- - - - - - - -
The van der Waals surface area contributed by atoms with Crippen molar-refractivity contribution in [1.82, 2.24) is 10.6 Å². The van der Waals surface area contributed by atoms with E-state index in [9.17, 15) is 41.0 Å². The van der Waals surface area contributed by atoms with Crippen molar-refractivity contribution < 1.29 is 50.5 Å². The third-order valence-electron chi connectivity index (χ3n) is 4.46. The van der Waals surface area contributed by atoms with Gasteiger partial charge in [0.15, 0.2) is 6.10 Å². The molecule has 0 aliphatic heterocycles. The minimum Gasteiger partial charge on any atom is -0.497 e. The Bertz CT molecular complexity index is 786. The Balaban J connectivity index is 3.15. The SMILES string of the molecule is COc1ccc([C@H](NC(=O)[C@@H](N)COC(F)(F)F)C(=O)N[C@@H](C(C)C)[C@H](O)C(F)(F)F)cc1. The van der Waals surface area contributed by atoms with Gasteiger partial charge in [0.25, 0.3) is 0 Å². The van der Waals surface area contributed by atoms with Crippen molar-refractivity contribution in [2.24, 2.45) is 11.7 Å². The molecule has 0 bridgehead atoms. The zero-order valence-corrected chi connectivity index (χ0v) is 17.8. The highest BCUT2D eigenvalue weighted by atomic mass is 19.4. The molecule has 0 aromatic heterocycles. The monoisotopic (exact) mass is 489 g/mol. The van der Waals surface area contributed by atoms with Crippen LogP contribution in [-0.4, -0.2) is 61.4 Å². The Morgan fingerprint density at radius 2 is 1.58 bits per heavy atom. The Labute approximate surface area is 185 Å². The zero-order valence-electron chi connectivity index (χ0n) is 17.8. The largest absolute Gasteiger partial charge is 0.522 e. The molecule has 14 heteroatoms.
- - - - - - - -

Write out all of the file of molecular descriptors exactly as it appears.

The van der Waals surface area contributed by atoms with Crippen molar-refractivity contribution in [1.82, 2.24) is 10.6 Å². The van der Waals surface area contributed by atoms with E-state index in [9.17, 15) is 41.0 Å². The van der Waals surface area contributed by atoms with Crippen molar-refractivity contribution < 1.29 is 50.5 Å². The third-order valence-electron chi connectivity index (χ3n) is 4.46. The van der Waals surface area contributed by atoms with Gasteiger partial charge in [0.15, 0.2) is 6.10 Å². The molecule has 0 aliphatic heterocycles. The minimum Gasteiger partial charge on any atom is -0.497 e. The Bertz CT molecular complexity index is 786. The Balaban J connectivity index is 3.15. The SMILES string of the molecule is COc1ccc([C@H](NC(=O)[C@@H](N)COC(F)(F)F)C(=O)N[C@@H](C(C)C)[C@H](O)C(F)(F)F)cc1. The van der Waals surface area contributed by atoms with Gasteiger partial charge in [0.25, 0.3) is 0 Å². The van der Waals surface area contributed by atoms with Crippen molar-refractivity contribution in [2.24, 2.45) is 11.7 Å². The molecule has 0 bridgehead atoms. The zero-order valence-corrected chi connectivity index (χ0v) is 17.8. The highest BCUT2D eigenvalue weighted by atomic mass is 19.4. The molecule has 0 aromatic heterocycles. The monoisotopic (exact) mass is 489 g/mol. The van der Waals surface area contributed by atoms with Crippen LogP contribution in [-0.4, -0.2) is 61.4 Å². The Morgan fingerprint density at radius 2 is 1.58 bits per heavy atom. The Labute approximate surface area is 185 Å². The zero-order valence-electron chi connectivity index (χ0n) is 17.8. The largest absolute Gasteiger partial charge is 0.522 e. The molecule has 14 heteroatoms.